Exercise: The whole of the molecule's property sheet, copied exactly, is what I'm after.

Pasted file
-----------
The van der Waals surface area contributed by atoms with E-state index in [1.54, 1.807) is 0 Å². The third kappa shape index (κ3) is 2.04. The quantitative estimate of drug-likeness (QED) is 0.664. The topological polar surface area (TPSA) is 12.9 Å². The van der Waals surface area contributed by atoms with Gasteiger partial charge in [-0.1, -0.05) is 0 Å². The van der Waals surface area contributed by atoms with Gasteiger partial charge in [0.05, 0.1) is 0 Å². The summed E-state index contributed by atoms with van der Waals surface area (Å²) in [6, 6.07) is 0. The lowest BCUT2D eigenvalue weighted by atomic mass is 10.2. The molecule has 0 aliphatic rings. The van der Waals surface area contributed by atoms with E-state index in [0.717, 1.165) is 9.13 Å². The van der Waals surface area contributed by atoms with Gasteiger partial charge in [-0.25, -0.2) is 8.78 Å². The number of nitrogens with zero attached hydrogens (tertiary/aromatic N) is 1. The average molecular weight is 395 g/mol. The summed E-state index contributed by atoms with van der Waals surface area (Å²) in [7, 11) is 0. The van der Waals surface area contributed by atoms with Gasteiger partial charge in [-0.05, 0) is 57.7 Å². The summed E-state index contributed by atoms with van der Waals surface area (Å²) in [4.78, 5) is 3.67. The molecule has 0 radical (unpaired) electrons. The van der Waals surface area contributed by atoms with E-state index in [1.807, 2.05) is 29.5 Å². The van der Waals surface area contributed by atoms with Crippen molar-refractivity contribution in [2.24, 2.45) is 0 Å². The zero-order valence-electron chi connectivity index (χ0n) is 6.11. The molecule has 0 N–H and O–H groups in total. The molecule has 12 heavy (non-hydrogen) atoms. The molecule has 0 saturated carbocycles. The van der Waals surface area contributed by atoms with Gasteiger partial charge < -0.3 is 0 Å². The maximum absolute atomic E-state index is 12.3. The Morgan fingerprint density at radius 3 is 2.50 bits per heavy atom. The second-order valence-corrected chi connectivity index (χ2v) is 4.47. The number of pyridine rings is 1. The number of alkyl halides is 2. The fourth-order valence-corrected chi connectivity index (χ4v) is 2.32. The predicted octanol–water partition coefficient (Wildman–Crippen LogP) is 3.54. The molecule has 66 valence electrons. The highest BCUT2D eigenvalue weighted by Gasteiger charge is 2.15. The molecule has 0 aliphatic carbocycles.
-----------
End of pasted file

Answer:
The van der Waals surface area contributed by atoms with E-state index in [1.54, 1.807) is 0 Å². The third kappa shape index (κ3) is 2.04. The quantitative estimate of drug-likeness (QED) is 0.664. The topological polar surface area (TPSA) is 12.9 Å². The van der Waals surface area contributed by atoms with Gasteiger partial charge in [-0.1, -0.05) is 0 Å². The van der Waals surface area contributed by atoms with Gasteiger partial charge in [0.05, 0.1) is 0 Å². The summed E-state index contributed by atoms with van der Waals surface area (Å²) in [6, 6.07) is 0. The lowest BCUT2D eigenvalue weighted by atomic mass is 10.2. The molecule has 0 aliphatic rings. The van der Waals surface area contributed by atoms with E-state index in [0.717, 1.165) is 9.13 Å². The van der Waals surface area contributed by atoms with Gasteiger partial charge in [-0.25, -0.2) is 8.78 Å². The number of nitrogens with zero attached hydrogens (tertiary/aromatic N) is 1. The average molecular weight is 395 g/mol. The summed E-state index contributed by atoms with van der Waals surface area (Å²) in [7, 11) is 0. The van der Waals surface area contributed by atoms with Gasteiger partial charge in [-0.05, 0) is 57.7 Å². The summed E-state index contributed by atoms with van der Waals surface area (Å²) in [4.78, 5) is 3.67. The molecule has 0 radical (unpaired) electrons. The van der Waals surface area contributed by atoms with E-state index in [1.807, 2.05) is 29.5 Å². The van der Waals surface area contributed by atoms with Crippen molar-refractivity contribution in [2.24, 2.45) is 0 Å². The zero-order valence-electron chi connectivity index (χ0n) is 6.11. The molecule has 0 N–H and O–H groups in total. The molecule has 12 heavy (non-hydrogen) atoms. The molecule has 0 saturated carbocycles. The van der Waals surface area contributed by atoms with Gasteiger partial charge < -0.3 is 0 Å². The maximum absolute atomic E-state index is 12.3. The Morgan fingerprint density at radius 3 is 2.50 bits per heavy atom. The second-order valence-corrected chi connectivity index (χ2v) is 4.47. The number of pyridine rings is 1. The number of alkyl halides is 2. The fourth-order valence-corrected chi connectivity index (χ4v) is 2.32. The predicted octanol–water partition coefficient (Wildman–Crippen LogP) is 3.54. The molecule has 66 valence electrons. The highest BCUT2D eigenvalue weighted by Gasteiger charge is 2.15. The molecule has 0 aliphatic carbocycles.